The city of Bainbridge Island wants to encourage affordable housing and also make the gateway to the island more attractive.
City manager Blair King thinks BI can do both by working with private developers at the site of what will be the old police station. King presented some ideas at the Nov. 8 City Council meeting.
King said the building will become vacant in the third quarter of 2023 as police move to their new facility at the former Harrison Medical Center. He said the worst-case scenario would be for the building to remain vacant and become a “blight” on the community.
Instead, he laid out some options for the .89 acres just up the hill from the ferry dock. He recommended the city continue to own the property, but develop it through a long-term lease agreement. It could be three stories high over a parking garage with current zoning standards, but up to five stories if the standards were “relaxed.” A federal tax credit could be available for the studio to two-bedroom units.
King said options include making a development 100% affordable or a mix of affordable and market rate units. It could also be senior housing or sold to a developer for an affordable housing project. The city could insist on a high design standard. “It does not have to look like an affordable housing project,” he said, adding it can be “difficult to tell if done correctly.”
With 100% affordable housing, there could be 66 units with existing zoning, costing $355,297 each. If zoning is “relaxed,” there could be 200 at $344,062 each. If the “notch” is purchased, there would be 74 at $367,430 each with current zoning. With the notch, there would be 226 at $345,545 each.
Councilmembers seemed to agree to retain ownership of the land, make the development 100% affordable, and to purchase a “notch” in the property to make the site more conforming.
“It’s a marquee project. The view from there is quite good,” Councilmember Michael Pollock said, adding that people with low incomes are still entitled to the quality of life others enjoy. He said that the city should put as many units there as possible. He said “micro housing” has been very popular across the water in Seattle. People “do quite well with minimal space.”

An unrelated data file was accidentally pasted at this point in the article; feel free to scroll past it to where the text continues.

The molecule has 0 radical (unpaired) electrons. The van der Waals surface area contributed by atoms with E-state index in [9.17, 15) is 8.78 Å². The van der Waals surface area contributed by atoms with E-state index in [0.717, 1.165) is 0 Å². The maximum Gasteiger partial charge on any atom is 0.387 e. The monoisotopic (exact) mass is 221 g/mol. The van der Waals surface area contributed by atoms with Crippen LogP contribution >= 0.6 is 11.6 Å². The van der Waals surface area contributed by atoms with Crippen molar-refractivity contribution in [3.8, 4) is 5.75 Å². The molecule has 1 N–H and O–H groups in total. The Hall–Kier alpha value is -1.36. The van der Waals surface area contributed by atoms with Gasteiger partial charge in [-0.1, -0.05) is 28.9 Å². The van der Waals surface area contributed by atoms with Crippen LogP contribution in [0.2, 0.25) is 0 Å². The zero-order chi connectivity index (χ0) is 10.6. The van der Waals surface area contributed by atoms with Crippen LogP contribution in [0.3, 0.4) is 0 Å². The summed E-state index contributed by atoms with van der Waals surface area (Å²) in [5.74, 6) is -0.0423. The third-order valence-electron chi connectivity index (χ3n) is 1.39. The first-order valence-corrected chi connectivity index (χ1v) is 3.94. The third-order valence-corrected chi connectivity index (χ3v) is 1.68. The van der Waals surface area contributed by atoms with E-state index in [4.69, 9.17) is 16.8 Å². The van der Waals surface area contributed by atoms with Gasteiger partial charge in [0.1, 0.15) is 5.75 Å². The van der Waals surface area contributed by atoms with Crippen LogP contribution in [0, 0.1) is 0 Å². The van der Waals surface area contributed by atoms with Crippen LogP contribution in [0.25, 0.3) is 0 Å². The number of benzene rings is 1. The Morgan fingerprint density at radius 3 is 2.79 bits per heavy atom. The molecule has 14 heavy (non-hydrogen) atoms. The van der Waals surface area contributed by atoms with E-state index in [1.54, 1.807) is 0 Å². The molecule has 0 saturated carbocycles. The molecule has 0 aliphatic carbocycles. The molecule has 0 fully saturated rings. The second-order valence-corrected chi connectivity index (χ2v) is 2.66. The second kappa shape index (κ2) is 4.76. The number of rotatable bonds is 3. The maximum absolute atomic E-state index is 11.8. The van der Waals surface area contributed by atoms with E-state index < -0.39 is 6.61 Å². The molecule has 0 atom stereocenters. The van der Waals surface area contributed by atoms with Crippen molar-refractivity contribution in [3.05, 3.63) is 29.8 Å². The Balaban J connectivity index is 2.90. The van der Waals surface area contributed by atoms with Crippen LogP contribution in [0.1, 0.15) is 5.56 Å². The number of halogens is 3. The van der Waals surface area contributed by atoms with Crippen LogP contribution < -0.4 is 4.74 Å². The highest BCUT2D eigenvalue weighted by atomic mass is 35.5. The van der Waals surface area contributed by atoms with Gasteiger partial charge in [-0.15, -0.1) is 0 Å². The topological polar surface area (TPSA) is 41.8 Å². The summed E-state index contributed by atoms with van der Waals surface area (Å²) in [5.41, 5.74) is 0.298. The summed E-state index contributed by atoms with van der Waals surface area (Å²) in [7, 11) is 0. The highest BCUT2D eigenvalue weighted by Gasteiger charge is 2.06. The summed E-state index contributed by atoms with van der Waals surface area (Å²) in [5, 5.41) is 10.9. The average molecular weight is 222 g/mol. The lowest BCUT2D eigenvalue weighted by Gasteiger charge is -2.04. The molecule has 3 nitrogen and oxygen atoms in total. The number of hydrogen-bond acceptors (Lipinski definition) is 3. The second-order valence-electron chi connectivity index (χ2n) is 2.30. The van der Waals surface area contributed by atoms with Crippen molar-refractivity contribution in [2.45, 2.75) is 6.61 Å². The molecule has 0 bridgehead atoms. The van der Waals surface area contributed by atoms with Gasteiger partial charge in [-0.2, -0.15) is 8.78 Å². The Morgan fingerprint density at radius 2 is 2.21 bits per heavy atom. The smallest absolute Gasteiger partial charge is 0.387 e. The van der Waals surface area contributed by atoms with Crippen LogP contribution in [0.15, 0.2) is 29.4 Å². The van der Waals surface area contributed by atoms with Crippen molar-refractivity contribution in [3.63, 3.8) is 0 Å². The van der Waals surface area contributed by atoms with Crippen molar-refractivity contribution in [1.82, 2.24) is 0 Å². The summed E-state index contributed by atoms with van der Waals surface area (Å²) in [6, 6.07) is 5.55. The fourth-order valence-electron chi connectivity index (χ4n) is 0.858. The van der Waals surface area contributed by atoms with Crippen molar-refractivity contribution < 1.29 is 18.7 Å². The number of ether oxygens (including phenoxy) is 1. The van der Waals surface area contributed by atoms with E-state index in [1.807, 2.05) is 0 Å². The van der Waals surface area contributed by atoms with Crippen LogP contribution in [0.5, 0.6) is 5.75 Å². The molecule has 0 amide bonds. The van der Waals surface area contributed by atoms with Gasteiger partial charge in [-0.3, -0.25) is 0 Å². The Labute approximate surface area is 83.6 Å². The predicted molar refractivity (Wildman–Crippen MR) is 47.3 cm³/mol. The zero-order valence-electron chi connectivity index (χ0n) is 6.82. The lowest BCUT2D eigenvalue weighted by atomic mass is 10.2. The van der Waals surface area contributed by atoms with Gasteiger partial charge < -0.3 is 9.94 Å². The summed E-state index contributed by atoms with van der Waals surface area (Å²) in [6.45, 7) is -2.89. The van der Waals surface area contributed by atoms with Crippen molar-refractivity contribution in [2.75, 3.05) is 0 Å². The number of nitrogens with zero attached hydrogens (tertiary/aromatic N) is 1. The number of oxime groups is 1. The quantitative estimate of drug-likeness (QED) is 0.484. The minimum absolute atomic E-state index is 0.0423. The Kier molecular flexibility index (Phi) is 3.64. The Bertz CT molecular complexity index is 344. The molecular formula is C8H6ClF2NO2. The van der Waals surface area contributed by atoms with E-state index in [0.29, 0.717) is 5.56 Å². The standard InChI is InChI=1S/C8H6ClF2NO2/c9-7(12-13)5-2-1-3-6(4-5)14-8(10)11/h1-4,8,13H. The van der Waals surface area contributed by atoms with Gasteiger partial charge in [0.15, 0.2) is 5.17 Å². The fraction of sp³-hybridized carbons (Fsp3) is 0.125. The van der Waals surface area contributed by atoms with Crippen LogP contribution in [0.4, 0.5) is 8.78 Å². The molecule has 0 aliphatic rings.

Councilmember Leslie Schneider said she loves the idea of innovation. “Not everybody wants their own kitchen,” she said. However, she said this project should jumpstart plans to look at “a big vision for that area.”
Councilmember Kirsten Hytopoulos agreed. “We need to start a plan for the remainder of the ferry gateway. We can’t do everything here,” she said, adding she can’t imagine 200 units on just that site. “We need to balance as many as we can with what makes sense.” She said the area should provide services for local people, rather than things that bring people here. “It is so important we do this. It is our gateway.”
Councilmember Brenda Fantroy-Johnson likes that a development would offer popular water views. “People are people. They want to see the same thing that we see,” she said. She also said that if they receive consistent pushback from the community on this that a more-acceptable route might be to make it affordable housing for seniors.
Councilmember Jon Quitslund said he would like to see relaxed zoning to create more opportunities. That’s important because we’re “ten years out of date” in providing affordable housing on BI.
Deputy mayor Clarence Moriwaki said the Northwest corner of the property needs to be public space that invites people to go both directions on Winslow Way. “It’s a missed opportunity if we don’t make that place look really great,” he said.
Since the property slopes downward, he said it would make sense for a development to be three-stories high at the top and five stories at the bottom so in its entirety it would be a similar height. “Then it won’t have the visual impact people would oppose.”
Moriwaki likes the idea of shared kitchens, but he really likes that instead of hiding people with lower incomes this development would put them in a prominent location. “If we do this right it sets a different tone.”
Finally, he said the “design really matters. It doesn’t have to look like it came from the Soviet Union.”